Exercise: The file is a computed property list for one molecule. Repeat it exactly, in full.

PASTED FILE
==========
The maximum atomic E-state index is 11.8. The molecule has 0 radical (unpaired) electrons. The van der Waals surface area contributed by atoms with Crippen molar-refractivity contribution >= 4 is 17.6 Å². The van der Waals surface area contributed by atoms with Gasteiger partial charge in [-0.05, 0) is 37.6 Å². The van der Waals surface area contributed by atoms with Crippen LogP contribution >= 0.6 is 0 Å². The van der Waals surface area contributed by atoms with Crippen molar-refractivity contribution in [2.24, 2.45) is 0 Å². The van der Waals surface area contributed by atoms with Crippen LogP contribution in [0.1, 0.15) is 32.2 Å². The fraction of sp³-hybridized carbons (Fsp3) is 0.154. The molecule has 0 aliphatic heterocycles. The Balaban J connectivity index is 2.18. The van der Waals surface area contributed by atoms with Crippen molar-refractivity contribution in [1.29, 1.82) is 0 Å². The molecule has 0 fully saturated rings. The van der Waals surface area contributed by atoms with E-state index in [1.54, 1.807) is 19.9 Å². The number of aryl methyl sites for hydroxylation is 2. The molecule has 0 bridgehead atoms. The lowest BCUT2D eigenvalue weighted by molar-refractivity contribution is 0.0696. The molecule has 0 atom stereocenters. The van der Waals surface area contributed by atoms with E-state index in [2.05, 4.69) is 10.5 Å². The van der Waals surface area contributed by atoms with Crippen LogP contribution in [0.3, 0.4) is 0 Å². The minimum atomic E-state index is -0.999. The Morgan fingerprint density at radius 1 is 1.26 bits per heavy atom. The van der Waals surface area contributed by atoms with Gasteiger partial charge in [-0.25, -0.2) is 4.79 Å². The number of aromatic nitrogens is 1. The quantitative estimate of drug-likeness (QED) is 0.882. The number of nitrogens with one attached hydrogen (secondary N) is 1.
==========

The maximum atomic E-state index is 11.8. The molecule has 0 radical (unpaired) electrons. The van der Waals surface area contributed by atoms with Crippen molar-refractivity contribution >= 4 is 17.6 Å². The van der Waals surface area contributed by atoms with Gasteiger partial charge in [-0.05, 0) is 37.6 Å². The van der Waals surface area contributed by atoms with Crippen LogP contribution >= 0.6 is 0 Å². The van der Waals surface area contributed by atoms with Crippen molar-refractivity contribution in [2.24, 2.45) is 0 Å². The van der Waals surface area contributed by atoms with Crippen LogP contribution in [0.1, 0.15) is 32.2 Å². The fraction of sp³-hybridized carbons (Fsp3) is 0.154. The molecule has 0 aliphatic heterocycles. The Balaban J connectivity index is 2.18. The van der Waals surface area contributed by atoms with Crippen molar-refractivity contribution in [1.29, 1.82) is 0 Å². The molecule has 0 fully saturated rings. The van der Waals surface area contributed by atoms with E-state index in [1.54, 1.807) is 19.9 Å². The number of aryl methyl sites for hydroxylation is 2. The molecule has 0 bridgehead atoms. The lowest BCUT2D eigenvalue weighted by molar-refractivity contribution is 0.0696. The molecule has 0 atom stereocenters. The van der Waals surface area contributed by atoms with E-state index in [2.05, 4.69) is 10.5 Å². The van der Waals surface area contributed by atoms with Crippen LogP contribution in [0.3, 0.4) is 0 Å². The minimum atomic E-state index is -0.999. The Morgan fingerprint density at radius 1 is 1.26 bits per heavy atom. The van der Waals surface area contributed by atoms with Gasteiger partial charge in [-0.25, -0.2) is 4.79 Å². The number of aromatic nitrogens is 1. The quantitative estimate of drug-likeness (QED) is 0.882. The number of nitrogens with one attached hydrogen (secondary N) is 1.